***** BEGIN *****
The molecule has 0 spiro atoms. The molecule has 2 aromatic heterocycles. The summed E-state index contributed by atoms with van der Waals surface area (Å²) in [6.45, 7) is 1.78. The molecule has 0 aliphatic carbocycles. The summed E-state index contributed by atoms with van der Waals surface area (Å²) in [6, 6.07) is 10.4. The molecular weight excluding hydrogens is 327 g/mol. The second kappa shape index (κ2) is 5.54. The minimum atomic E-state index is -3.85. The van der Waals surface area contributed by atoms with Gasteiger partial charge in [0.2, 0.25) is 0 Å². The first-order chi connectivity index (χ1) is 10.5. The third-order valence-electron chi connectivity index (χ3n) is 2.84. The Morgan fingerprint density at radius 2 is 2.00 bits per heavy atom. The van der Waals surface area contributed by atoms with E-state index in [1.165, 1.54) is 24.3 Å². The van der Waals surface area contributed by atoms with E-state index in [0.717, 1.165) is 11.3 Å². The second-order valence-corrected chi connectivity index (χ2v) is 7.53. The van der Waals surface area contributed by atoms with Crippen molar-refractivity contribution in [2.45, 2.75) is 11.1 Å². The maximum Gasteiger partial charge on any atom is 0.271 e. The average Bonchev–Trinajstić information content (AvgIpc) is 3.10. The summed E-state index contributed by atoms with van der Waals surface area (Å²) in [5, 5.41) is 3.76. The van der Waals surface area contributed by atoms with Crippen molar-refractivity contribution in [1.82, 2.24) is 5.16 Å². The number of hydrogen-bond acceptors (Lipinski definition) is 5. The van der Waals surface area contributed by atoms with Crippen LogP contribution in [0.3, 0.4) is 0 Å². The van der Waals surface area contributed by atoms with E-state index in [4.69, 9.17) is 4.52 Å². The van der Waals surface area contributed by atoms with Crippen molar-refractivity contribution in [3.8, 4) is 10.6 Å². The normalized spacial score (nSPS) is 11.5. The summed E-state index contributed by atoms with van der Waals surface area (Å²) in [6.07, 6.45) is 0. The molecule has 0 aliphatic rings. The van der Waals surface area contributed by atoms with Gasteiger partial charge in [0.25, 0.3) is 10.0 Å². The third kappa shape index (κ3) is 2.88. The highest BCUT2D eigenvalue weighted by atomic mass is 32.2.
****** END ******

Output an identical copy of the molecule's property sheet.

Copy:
The molecule has 0 spiro atoms. The molecule has 2 aromatic heterocycles. The summed E-state index contributed by atoms with van der Waals surface area (Å²) in [6.45, 7) is 1.78. The molecule has 0 aliphatic carbocycles. The summed E-state index contributed by atoms with van der Waals surface area (Å²) in [6, 6.07) is 10.4. The molecular weight excluding hydrogens is 327 g/mol. The second kappa shape index (κ2) is 5.54. The minimum atomic E-state index is -3.85. The van der Waals surface area contributed by atoms with Gasteiger partial charge in [0.2, 0.25) is 0 Å². The first-order chi connectivity index (χ1) is 10.5. The third-order valence-electron chi connectivity index (χ3n) is 2.84. The Morgan fingerprint density at radius 2 is 2.00 bits per heavy atom. The van der Waals surface area contributed by atoms with E-state index in [1.165, 1.54) is 24.3 Å². The van der Waals surface area contributed by atoms with E-state index in [0.717, 1.165) is 11.3 Å². The second-order valence-corrected chi connectivity index (χ2v) is 7.53. The van der Waals surface area contributed by atoms with Crippen molar-refractivity contribution in [2.45, 2.75) is 11.1 Å². The maximum Gasteiger partial charge on any atom is 0.271 e. The average Bonchev–Trinajstić information content (AvgIpc) is 3.10. The summed E-state index contributed by atoms with van der Waals surface area (Å²) in [5, 5.41) is 3.76. The van der Waals surface area contributed by atoms with Crippen molar-refractivity contribution in [1.82, 2.24) is 5.16 Å². The number of hydrogen-bond acceptors (Lipinski definition) is 5. The van der Waals surface area contributed by atoms with Crippen LogP contribution in [0.3, 0.4) is 0 Å². The van der Waals surface area contributed by atoms with E-state index in [4.69, 9.17) is 4.52 Å². The van der Waals surface area contributed by atoms with Crippen molar-refractivity contribution in [3.8, 4) is 10.6 Å². The normalized spacial score (nSPS) is 11.5. The summed E-state index contributed by atoms with van der Waals surface area (Å²) in [6.07, 6.45) is 0. The molecule has 0 aliphatic rings. The van der Waals surface area contributed by atoms with Gasteiger partial charge in [0.25, 0.3) is 10.0 Å². The third kappa shape index (κ3) is 2.88. The highest BCUT2D eigenvalue weighted by atomic mass is 32.2.